Low oil prices good for importing countries like India: HPCL chairman

Hindustan Petroleum Corporation (HPCL) chairman M K Surana believes that the sharp fall in the international crude oil prices will be a positive for the Indian economy. In an exclusive interview with Shine Jacob, he talks about the current market situation, future of crude oil prices, and its impact on product prices in India. Edited excerpts

How do you see the international pricing scenario panning out?

This is not a pure demand-supply play. With the reduction in official selling price (OSP) by Saudi Arabia, I presume that others (oil producers) will follow. There is a possibility that Brent and Dubai differential may increase, but ultimately all oil benchmarks will be on downward spiral in the near future.

This is not a market-condition determined action. It depends on how long the two sides (Russia and Saudi Arabia) stick to their stand. The future will depend on the capacity of Saudi Arabia to sustain lower crude price. They would like to have a greater market share, too. There are only two ways for the oil producers: either you have to control the price or supply. If the fight is for lower price, then everybody will have a motivation to get a higher share of the market. 

How will refiners be impacted?

This should give better margins to the refiners in the coming months. To that extent, lower pricing is good for us. As the fall is very sharp and sudden, we may have issues related to inventories. Overall, pricing is advantageous for companies like HPCL.

What does this mean for the Indian economy?

If we see better margins, it is good for importing countries like India and its economy. As it is no longer a unipolar world, there is more possibility for the prices to remain low for some time. As a country that imports 85 per cent of crude, lower crude prices are definitely better for India. If it may start impacting the investment on upstream side, it may impact supply side in the longer run, too. I believe others may follow the Saudi route in crude market, otherwise they will become uncompetitive.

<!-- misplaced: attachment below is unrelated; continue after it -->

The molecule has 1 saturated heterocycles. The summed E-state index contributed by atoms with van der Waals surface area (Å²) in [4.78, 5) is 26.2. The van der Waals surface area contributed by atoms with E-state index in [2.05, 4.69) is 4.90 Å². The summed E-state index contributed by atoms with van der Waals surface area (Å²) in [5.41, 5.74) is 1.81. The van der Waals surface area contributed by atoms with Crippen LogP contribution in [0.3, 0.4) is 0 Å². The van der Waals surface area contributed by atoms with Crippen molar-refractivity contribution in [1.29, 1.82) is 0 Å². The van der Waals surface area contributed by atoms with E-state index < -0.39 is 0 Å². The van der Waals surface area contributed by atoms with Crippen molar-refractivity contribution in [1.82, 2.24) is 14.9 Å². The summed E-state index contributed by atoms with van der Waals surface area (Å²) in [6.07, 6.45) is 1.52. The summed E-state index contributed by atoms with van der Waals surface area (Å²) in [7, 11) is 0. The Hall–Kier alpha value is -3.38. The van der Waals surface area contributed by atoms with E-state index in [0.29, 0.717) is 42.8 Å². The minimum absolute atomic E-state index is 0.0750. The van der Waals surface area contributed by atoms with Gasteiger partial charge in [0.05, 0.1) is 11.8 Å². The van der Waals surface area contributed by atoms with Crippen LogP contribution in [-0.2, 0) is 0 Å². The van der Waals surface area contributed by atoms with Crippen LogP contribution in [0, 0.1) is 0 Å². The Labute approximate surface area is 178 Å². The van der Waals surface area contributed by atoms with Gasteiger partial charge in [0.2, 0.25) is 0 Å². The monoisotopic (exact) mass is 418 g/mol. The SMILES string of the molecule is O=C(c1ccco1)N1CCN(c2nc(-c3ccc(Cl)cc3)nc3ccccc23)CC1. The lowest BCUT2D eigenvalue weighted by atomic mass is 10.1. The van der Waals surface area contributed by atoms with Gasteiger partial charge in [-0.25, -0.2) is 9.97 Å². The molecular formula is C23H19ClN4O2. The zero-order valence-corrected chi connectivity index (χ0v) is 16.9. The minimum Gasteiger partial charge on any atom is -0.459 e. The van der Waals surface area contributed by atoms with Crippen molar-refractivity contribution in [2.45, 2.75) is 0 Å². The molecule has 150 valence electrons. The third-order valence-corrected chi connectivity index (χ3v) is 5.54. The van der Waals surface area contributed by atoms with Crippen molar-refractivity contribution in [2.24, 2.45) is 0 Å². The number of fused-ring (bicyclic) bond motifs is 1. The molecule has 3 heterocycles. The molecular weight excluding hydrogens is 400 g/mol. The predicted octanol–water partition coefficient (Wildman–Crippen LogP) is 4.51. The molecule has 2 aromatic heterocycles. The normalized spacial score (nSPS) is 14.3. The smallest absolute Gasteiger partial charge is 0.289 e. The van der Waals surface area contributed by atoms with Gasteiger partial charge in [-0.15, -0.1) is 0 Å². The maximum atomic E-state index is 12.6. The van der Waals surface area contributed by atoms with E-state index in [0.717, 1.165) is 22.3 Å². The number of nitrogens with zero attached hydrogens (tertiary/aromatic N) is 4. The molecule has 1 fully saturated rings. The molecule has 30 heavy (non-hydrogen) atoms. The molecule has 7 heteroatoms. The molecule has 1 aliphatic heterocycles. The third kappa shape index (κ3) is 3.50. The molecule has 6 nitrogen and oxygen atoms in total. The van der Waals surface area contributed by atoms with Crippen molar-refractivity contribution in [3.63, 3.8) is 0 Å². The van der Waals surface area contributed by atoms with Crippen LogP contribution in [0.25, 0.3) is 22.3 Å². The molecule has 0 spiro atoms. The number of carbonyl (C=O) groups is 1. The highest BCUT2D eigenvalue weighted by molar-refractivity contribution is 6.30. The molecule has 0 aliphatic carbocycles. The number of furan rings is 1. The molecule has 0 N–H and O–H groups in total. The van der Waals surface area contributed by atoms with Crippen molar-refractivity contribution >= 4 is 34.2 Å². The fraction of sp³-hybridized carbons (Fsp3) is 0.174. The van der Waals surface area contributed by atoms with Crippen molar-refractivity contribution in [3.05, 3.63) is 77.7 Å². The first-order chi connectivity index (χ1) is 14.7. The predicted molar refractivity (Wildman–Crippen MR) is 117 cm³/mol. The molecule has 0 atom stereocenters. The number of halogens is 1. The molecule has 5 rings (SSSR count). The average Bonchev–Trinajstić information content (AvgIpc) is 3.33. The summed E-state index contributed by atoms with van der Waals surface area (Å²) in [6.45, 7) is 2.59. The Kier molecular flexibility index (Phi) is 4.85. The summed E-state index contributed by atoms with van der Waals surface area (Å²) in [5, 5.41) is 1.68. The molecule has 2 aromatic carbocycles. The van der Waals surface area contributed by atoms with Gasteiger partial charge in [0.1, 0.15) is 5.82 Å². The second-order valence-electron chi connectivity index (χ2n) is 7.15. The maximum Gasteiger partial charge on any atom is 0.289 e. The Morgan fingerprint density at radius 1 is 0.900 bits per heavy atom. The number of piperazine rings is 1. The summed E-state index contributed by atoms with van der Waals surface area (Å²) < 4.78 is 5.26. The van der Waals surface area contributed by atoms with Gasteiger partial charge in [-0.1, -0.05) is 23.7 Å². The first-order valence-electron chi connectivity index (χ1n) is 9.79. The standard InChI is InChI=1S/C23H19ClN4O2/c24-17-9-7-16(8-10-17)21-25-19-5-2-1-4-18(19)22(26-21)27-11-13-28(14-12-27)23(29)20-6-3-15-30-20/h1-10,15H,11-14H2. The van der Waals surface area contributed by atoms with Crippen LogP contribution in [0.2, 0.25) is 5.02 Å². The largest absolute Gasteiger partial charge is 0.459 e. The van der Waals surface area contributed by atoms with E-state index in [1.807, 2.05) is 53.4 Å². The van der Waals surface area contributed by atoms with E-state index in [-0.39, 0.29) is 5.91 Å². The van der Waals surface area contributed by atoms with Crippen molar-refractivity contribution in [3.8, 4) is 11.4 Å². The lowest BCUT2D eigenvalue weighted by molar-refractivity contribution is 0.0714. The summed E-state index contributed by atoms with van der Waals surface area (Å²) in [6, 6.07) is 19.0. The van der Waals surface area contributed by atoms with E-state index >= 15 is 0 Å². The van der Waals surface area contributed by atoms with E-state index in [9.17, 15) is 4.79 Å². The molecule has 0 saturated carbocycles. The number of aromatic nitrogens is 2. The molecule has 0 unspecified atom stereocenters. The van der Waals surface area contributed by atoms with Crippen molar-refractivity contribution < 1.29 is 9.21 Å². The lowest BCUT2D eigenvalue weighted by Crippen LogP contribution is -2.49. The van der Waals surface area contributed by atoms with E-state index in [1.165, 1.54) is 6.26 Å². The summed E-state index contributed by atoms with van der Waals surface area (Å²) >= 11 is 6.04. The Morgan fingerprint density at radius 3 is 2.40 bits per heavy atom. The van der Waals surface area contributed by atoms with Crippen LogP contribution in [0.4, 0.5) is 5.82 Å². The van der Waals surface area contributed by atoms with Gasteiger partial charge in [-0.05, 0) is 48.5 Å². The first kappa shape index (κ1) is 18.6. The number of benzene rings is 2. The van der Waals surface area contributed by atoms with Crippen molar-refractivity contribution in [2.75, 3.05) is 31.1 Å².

During the first half of the year, oil prices were on a higher side. Do you expect this lower regime to compensate on the subsidy front?

Subsidized liquefied petroleum gas prices were increasing at a certain rate for some time. To that extent, lower crude prices may reduce the subsidy burden of the government. 

The product prices have their own way of getting determined by the market because of their own supply and demand situation, which is different from crude prices. On the product side, not much has changed in terms of fundamentals — including demand, supply, refining capacity and processing. The current disruption is because of crude prices, and there is a possibility that the cracks will improve in the near term. The product prices get determined by the cracks, but overall they will follow a low trajectory. 

Has the price fall due to virus turned out to be positive for refiners?

What happened in China is, to some extent, related to COVID-19, but (the fall in oil price) is independent in its own ways. The China thing is a demand-side issue. The decline in demand has increased inventory in the market and kept the prices low. Following this, the Organization of the Petroleum Exporting Countries (OPEC) had some line of thinking which has not been bought by others. With this, there is a fight in the market.



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